How a Trip to NYC With My 8 Year Old Twins Taught Me to Slow Down

New York City
by Lara Flanagan Mar 20, 2017

All photos by the author

When I planned my first major travels with my 8-year-old twins, there were so many things I wanted to do I had to make a list of all my lists. We were going to four very different countries over 12 months.

I was most excited about visiting New York City. I had visited several times in my 20’s and in a few short visits it had grabbed my heart, chewed it up and spat it out again never to be the same. I had fleeting moments stuck in my head; catching a New York Taxi, having drinks in the Meatpacking District, an amazing night with friends at Tortilla Flats and that overwhelming thought, ‘I could live here.”

So when I landed a house-sit in NYC it seemed as if the planets had aligned.

And yet our first day in town was like nothing I had imagined. It ended with Rissie quietly sobbing and asking if we could go home to Huck the Dog. I held it together for a little longer and only started sobbing (but not quietly) when we made it to our train at Grand Central Station and a lovely stranger asked me if I was okay. I could not stop the tears as I nodded, thanked her and explained it was the first time the three of us had been in New York City together. She just nodded and patted my arm until we got to our stop.

The first day we did Brooklyn Bridge, the second day we did the Empire States Building and some of Central Park. The third day was the Statue of Liberty and Ellis Island and more of Central Park. The fourth day was the Natural History Museum. I had so much many family-friendly activities planned, but one look at my kids’ faces after we had been at the Natural History Museum for an hour told me that I needed to stop and reassess. We left the Museum and went in search of some lunch. It ended up being a long lunch that included wine for me, hot chocolate for the kids and dessert for all. I ditched my agenda and saw my kids relax for the first time in days. I was reminded of how much our kids can teach us, especially when it comes to travel.

It is ok to travel slowly.

When we arrived in New York City, traveling as a solo single mum with twins was a completely new experience for me. When I traveled pre-kids I felt like I had so much to do and so little time to do it in, so I would have a list and compulsively tick. Tick, tick, tick. At the end of it all I could unwind in a bar or restaurant with friends and somehow let late nights become early mornings. But visiting New York City with Archie and Rissie taught me the very beautiful art of traveling slowly.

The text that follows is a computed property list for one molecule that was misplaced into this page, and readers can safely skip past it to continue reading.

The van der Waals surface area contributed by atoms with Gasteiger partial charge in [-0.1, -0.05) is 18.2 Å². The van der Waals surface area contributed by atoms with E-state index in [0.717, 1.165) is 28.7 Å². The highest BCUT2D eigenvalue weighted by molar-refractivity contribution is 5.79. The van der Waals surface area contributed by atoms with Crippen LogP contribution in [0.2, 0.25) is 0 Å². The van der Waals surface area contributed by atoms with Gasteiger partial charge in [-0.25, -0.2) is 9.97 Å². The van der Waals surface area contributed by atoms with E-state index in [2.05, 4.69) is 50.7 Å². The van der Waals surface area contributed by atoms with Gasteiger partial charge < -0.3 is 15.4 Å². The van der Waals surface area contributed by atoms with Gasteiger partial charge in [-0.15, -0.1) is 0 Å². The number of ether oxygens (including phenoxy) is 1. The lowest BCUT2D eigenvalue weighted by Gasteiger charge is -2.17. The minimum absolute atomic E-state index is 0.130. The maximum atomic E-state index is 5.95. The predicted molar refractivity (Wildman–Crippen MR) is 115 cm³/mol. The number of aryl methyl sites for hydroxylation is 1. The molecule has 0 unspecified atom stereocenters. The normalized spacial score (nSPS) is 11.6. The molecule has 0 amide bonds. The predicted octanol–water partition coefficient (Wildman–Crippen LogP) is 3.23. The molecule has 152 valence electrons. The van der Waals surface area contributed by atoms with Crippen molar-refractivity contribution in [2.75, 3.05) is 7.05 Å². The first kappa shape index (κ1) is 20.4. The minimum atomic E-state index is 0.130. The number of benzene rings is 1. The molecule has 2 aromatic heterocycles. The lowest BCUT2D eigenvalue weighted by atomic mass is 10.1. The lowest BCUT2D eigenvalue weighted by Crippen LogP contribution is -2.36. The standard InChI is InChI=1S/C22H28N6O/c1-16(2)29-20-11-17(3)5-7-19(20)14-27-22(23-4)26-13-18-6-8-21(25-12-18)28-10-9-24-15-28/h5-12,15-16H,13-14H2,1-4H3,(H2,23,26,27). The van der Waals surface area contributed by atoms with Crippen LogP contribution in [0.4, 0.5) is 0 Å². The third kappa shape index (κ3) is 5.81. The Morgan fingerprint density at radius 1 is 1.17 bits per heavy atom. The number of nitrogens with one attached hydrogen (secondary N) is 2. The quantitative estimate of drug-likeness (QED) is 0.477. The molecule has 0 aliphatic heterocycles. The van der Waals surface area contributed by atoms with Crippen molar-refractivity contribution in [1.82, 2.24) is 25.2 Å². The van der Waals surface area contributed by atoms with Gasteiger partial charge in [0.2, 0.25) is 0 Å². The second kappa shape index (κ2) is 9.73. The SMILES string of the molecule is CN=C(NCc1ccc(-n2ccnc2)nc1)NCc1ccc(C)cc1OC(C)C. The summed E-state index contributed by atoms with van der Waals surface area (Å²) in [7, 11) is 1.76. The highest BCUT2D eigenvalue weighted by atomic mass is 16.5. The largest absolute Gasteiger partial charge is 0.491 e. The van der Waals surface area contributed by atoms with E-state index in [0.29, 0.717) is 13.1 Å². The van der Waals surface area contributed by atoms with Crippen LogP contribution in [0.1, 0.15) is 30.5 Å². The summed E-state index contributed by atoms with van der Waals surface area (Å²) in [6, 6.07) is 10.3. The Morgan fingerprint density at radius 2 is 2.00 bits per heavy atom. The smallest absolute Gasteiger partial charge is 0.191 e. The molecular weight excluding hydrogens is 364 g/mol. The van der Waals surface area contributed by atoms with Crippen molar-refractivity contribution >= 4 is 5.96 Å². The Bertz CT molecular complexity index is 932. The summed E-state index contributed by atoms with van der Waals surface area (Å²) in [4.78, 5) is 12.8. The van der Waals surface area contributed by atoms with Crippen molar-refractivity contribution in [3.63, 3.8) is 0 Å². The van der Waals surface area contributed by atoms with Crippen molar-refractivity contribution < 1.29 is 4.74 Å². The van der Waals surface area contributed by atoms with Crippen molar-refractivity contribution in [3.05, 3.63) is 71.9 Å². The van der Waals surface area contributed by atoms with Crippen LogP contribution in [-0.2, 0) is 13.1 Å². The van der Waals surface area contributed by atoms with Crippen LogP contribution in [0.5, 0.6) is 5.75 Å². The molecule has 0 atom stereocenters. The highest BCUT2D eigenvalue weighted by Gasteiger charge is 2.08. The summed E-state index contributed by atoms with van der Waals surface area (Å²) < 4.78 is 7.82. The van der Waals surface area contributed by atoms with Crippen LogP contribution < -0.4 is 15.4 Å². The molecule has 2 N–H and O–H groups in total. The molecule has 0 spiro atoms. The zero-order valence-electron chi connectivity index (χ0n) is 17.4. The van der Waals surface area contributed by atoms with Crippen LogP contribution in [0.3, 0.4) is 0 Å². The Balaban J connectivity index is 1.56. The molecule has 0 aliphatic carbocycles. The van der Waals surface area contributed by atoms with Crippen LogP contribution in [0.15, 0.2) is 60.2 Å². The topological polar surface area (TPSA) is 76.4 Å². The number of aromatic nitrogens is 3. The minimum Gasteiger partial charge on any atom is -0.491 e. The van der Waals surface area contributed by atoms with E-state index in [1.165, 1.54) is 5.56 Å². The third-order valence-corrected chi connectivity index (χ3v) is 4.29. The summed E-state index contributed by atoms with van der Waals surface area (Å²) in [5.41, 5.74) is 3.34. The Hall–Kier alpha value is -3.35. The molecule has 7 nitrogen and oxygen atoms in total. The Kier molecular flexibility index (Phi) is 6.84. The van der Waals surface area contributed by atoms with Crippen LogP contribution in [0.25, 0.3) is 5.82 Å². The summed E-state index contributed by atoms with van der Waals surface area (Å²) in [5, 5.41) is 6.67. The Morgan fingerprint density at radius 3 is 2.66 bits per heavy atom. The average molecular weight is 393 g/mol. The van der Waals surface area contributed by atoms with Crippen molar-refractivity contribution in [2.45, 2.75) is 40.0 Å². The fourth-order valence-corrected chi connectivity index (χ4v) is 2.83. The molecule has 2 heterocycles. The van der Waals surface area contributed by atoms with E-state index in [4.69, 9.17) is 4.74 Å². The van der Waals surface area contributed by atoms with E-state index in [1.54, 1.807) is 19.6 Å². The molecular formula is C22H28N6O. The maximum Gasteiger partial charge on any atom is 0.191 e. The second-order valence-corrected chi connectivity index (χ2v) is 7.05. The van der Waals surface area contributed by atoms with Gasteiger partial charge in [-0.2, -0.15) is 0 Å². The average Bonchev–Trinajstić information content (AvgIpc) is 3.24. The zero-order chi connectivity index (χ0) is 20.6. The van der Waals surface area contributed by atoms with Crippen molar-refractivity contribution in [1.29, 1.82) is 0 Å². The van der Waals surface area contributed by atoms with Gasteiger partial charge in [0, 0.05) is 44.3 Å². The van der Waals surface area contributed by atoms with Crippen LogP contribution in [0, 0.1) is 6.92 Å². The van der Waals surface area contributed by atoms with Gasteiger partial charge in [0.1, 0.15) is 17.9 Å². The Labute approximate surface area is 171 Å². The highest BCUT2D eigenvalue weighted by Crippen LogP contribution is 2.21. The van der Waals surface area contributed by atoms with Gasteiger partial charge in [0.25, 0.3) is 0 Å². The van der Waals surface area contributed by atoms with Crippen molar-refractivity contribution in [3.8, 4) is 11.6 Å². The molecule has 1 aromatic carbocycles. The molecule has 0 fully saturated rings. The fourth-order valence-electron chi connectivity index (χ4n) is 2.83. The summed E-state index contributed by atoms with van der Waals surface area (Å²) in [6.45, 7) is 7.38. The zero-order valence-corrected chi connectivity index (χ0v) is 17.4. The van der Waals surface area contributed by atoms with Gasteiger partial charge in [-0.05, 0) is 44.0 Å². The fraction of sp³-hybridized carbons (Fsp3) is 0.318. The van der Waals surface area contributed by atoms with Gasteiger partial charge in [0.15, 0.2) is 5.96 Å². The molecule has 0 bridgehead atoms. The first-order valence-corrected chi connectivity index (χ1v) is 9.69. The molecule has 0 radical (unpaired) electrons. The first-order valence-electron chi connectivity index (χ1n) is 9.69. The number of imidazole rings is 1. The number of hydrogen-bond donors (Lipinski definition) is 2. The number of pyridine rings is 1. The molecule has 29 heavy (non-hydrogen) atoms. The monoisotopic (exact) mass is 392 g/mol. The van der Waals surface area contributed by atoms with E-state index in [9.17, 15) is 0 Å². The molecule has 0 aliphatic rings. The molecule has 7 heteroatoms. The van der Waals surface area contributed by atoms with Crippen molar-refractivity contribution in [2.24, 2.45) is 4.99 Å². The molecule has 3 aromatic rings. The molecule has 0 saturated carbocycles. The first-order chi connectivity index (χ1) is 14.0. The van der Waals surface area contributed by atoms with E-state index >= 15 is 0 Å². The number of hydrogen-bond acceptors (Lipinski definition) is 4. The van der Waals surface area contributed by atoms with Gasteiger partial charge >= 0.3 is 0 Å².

Life does not have to be a rollercoaster, sometimes it can be a long lazy carousel ride. The next day the kids and I got lost in Central Park. I abandoned the map, packed some food and my book and we got incredibly lost. When we came to one of the many water features which the kids had been eyeing off for days, we stopped and they played. I read my book and fell asleep. We stopped for an ice-cream and when it got dark we found our way out and searched for a subway station. The kids were so much more relaxed and noticeably so was I.

You don’t have to have a plan.

When you are with kids, you don’t always need to have a plan. Sometimes just going with the flow can lead to the most memorable adventures. I had heard about the Highline and suggested to the kids that we walk it. When Rissie asked me what would we do and Archie asked for more details I told them that I had no idea, to just walk it and see where it takes us. We walked slowly, stopping when the kids wanted to stop, watched the buskers, sat and enjoyed the sunshine and spent a few lovely hours meandering. When we had finished, I realized I was near Tortilla Flats, a favorite restaurant I had visited many moons ago and ended up being one of our favorite NYC days.

Really think about the big-ticket items.

When I got to NYC there were things I thought I just had to do. I travel very much on a budget so normally I allow one or two big ticket items. In New York City, I had budgeted the Empire States Building, Statue of Liberty and the Natural History Museum. At least I can say now that I have been to all three, but apart from that, with hindsight I would probably only choose the Statue of Liberty. I would also have saved a lot of money and spent a few more days discovering hidden neighborhoods, water fountains and little areas that made New York City momentarily mine. Big ticket items now remind me a little of Christmas morning, sometime the kids favorite items are the box and the wrapping paper, they are none too concerned with the expensive item inside.

Travel is not about keeping up with the Jones’.

When I was a newbie traveller and started doing research I began to get an inkling of how many people are out there doing what I was about to do. People exactly like me. Couples, newlyweds, DINKS, single mommas, same sex parents, parents with six kids, solo dads. Except they are doing it better, they have been doing it for longer and they are seemingly doing it effortlessly. It was completely overwhelming for me.

Initially when I hit New York City I was constantly thinking about what I should be doing as I had read it in a blog, seen it as the perfect Instagram shot, viewed it on Facebook or seen a tweet about it. That day we left the Natural History Museum and had lunch made me realize that I did not need to keep up with the Adventure Jones’, the Highflying Smiths or the Historical Taylors. Traveling was not a race, nor was it a marathon. I was not competing with anyone else, so I stopped acting as if I was. It didn’t matter who had tread the footpaths before me, what mattered was that I was treading them with my twins. The road we were traveling on was ours and ours alone, with all its twists, roundabouts and U-turns.

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